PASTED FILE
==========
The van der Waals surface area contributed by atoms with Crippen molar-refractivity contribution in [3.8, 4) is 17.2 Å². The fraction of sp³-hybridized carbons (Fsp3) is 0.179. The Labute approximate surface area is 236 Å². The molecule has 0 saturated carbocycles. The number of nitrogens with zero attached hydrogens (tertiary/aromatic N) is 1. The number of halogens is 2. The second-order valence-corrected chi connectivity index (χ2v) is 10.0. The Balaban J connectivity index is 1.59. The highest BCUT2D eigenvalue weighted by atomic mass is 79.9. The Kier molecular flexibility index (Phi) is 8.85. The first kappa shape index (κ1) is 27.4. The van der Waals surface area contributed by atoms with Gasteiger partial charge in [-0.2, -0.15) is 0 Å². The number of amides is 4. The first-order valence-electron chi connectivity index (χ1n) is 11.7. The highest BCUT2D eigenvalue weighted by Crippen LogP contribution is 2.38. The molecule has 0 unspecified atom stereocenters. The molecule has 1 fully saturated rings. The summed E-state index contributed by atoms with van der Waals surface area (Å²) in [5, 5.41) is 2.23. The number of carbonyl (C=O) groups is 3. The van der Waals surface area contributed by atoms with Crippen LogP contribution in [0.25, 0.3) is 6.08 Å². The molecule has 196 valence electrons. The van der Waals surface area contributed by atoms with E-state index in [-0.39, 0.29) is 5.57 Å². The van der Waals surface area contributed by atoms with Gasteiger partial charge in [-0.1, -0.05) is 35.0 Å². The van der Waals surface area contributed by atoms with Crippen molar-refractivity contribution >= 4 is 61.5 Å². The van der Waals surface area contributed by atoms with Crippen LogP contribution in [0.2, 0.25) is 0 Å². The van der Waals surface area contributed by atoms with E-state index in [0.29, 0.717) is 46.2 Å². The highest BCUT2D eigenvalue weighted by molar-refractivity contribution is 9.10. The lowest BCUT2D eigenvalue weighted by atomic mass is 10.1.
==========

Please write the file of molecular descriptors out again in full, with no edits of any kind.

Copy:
The van der Waals surface area contributed by atoms with Crippen molar-refractivity contribution in [3.8, 4) is 17.2 Å². The fraction of sp³-hybridized carbons (Fsp3) is 0.179. The Labute approximate surface area is 236 Å². The molecule has 0 saturated carbocycles. The number of nitrogens with zero attached hydrogens (tertiary/aromatic N) is 1. The number of halogens is 2. The second-order valence-corrected chi connectivity index (χ2v) is 10.0. The Balaban J connectivity index is 1.59. The highest BCUT2D eigenvalue weighted by atomic mass is 79.9. The Kier molecular flexibility index (Phi) is 8.85. The first kappa shape index (κ1) is 27.4. The van der Waals surface area contributed by atoms with Gasteiger partial charge in [-0.2, -0.15) is 0 Å². The number of amides is 4. The first-order valence-electron chi connectivity index (χ1n) is 11.7. The highest BCUT2D eigenvalue weighted by Crippen LogP contribution is 2.38. The molecule has 0 unspecified atom stereocenters. The molecule has 1 fully saturated rings. The summed E-state index contributed by atoms with van der Waals surface area (Å²) in [5, 5.41) is 2.23. The number of carbonyl (C=O) groups is 3. The van der Waals surface area contributed by atoms with Crippen LogP contribution in [0.25, 0.3) is 6.08 Å². The molecule has 196 valence electrons. The van der Waals surface area contributed by atoms with E-state index in [-0.39, 0.29) is 5.57 Å². The van der Waals surface area contributed by atoms with Gasteiger partial charge in [-0.1, -0.05) is 35.0 Å². The van der Waals surface area contributed by atoms with Crippen molar-refractivity contribution >= 4 is 61.5 Å². The van der Waals surface area contributed by atoms with Crippen LogP contribution in [0.2, 0.25) is 0 Å². The van der Waals surface area contributed by atoms with E-state index in [0.29, 0.717) is 46.2 Å². The highest BCUT2D eigenvalue weighted by molar-refractivity contribution is 9.10. The lowest BCUT2D eigenvalue weighted by atomic mass is 10.1.